Shrinkage as it applies to injection molding is the contraction of the molded part as it cools after injection.


Most of the part shrinkage occurs in the mold while the molds internal cooling systems are solidifying the thermoplastic part. A small amount of shrinkage occurs after ejection as the part continues to cool. After that the part may continue to shrink very slightly for several hours or even days until the temperature and moisture content stabilize. Thus dimensional inspection should wait at least a day.


To determine the proper shrink rate for a given polymer the tooling engineer must consult the manufacturer of the material. Shrinkage varies not only with the polymer used but also with various additives and fillers that have been blended with the polymer.


Part shrinkage in the U.S. is expressed as thousandths of an inch per linear inch. ( 0.00X /in/in ) Typical shrink rates vary between 0.001/in/in and .020/in/in with the most common being around 0.006/in/in.


When calculating shrinkage for your part the tooling engineer simply scales your part by 1.00X. In pre-CAD days the engineer would expand your part by simply multiplying every number on the drawing by 1.00X.


Shrinkage varies with wall thickness also. The material supplier will usually give a range such as 0.005-0.007/in/in. with a 0.100 inch wall. If your wall thickness is 0.100 you would go right in the middle with 0.006.


The molder can fine tune the shrinkage of the parts by adjusting the density of the material i.e. how hard he packs it out, and how long he holds it to cool in the tool.


If your part is large, tolerances are critical, or you are using a new or unusual material. Then it is a good idea to do some test shots. Many molders have a huge rack of obsolete tools. Find one of these that makes a part somewhat similar in size,shape and wall thickness to your part. Then pay your molder to shoot your resin into it and use the parts to calculate a precise shrinkage for your material. The cost of doing this is small compared to that of reworking or scraping a tool.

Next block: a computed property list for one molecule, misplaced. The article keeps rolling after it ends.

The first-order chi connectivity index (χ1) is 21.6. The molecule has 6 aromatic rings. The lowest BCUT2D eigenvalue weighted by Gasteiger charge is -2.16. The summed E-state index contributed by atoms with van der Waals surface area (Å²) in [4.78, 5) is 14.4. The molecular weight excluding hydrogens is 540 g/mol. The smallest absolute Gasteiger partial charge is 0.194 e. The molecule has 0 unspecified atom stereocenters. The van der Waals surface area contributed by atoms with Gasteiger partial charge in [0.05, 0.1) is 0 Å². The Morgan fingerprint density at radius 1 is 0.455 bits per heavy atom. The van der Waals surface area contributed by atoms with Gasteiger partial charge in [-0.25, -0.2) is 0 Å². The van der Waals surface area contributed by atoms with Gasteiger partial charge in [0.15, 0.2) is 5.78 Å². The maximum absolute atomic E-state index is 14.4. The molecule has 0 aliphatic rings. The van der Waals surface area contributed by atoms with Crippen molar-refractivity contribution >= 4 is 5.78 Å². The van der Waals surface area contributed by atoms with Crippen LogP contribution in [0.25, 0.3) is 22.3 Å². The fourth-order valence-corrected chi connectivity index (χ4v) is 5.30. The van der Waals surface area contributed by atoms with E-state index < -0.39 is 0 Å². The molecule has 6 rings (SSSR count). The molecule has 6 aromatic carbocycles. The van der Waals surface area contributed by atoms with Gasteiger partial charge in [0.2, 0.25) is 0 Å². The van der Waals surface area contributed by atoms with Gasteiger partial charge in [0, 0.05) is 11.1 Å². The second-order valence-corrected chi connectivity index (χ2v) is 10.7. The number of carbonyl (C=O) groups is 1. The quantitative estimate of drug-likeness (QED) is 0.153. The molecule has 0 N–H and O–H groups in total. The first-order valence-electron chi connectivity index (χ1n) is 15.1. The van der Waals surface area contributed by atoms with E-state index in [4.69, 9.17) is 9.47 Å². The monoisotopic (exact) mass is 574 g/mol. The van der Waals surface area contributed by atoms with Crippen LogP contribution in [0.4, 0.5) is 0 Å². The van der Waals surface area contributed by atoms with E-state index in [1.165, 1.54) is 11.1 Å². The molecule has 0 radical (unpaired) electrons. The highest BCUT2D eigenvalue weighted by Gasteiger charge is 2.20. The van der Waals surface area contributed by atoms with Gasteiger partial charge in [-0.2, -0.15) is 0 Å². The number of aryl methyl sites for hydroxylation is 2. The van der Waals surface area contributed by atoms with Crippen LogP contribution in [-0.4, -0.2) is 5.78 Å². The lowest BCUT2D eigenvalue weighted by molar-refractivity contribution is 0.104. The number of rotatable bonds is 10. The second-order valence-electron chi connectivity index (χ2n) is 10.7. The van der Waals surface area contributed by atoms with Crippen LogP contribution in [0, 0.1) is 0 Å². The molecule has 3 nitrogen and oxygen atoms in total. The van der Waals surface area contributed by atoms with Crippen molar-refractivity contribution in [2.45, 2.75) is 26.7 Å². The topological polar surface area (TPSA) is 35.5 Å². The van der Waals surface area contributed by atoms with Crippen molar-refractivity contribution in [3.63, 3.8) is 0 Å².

A note on asymmetrical shrink:

A few plastics shrink differently in one direction than in the other. For example polymers filled with long glass fibers will shrink more in the cross (transverse) direction than the longitudinal (flow) direction. This poses an interesting dilemma for the mold designer. The material supplier will tell you that you have to use a different shrink in the X axis than in the Y. This is fine if you are making popsicle sticks or rulers. But if your part is complex with holes and flow fronts meeting at different angles and running different directions at different places in the part it is impossible to do, and would be outrageously expensive if you could. Even round holes would now become elliptical in the tool so that standard components such as core pins can not be used. Then if it is off, who is responsible? What winds up happening is that the average between longitudinal and cross shrinkage is assumed, everybody buys off on it ( except for the material supplier who is pleased to have absolved themselves of any responsibility ) and then critical features are then altered or added after first shots. Bottom line… Do not use asymmetrical shrinkage resins if close tolerances matter.


Some typical shrink rates:

ABS .......................... 0.005 - 0.007/in/in

Acetal ........................0.018 - 0.025/in/in

Acrylic .......................0.002 - 0.008/in/in

Nylon 66 ....................0.012 - 0.018/in/in

Polycarbonate ............0.005-0.007/in/in

Polypropylene ............0.010 – 0.025/in/in


Disaster recovery:

If a shrinkage mistake has been made on your $200,000.00 tool what do you do? First off there are hundreds of thousands of different polymers. Try to find another resin with similar properties that will shrink to make the part the correct size. If this doesn't work identify the key features in your part that will interface with other parts and components. Can these be adjusted by adding inserts in such a manner as to move these key features? Does your yacht need an anchor? Can you sell your yacht to buy a new tool?


COMING: Links to sites with shrink rates.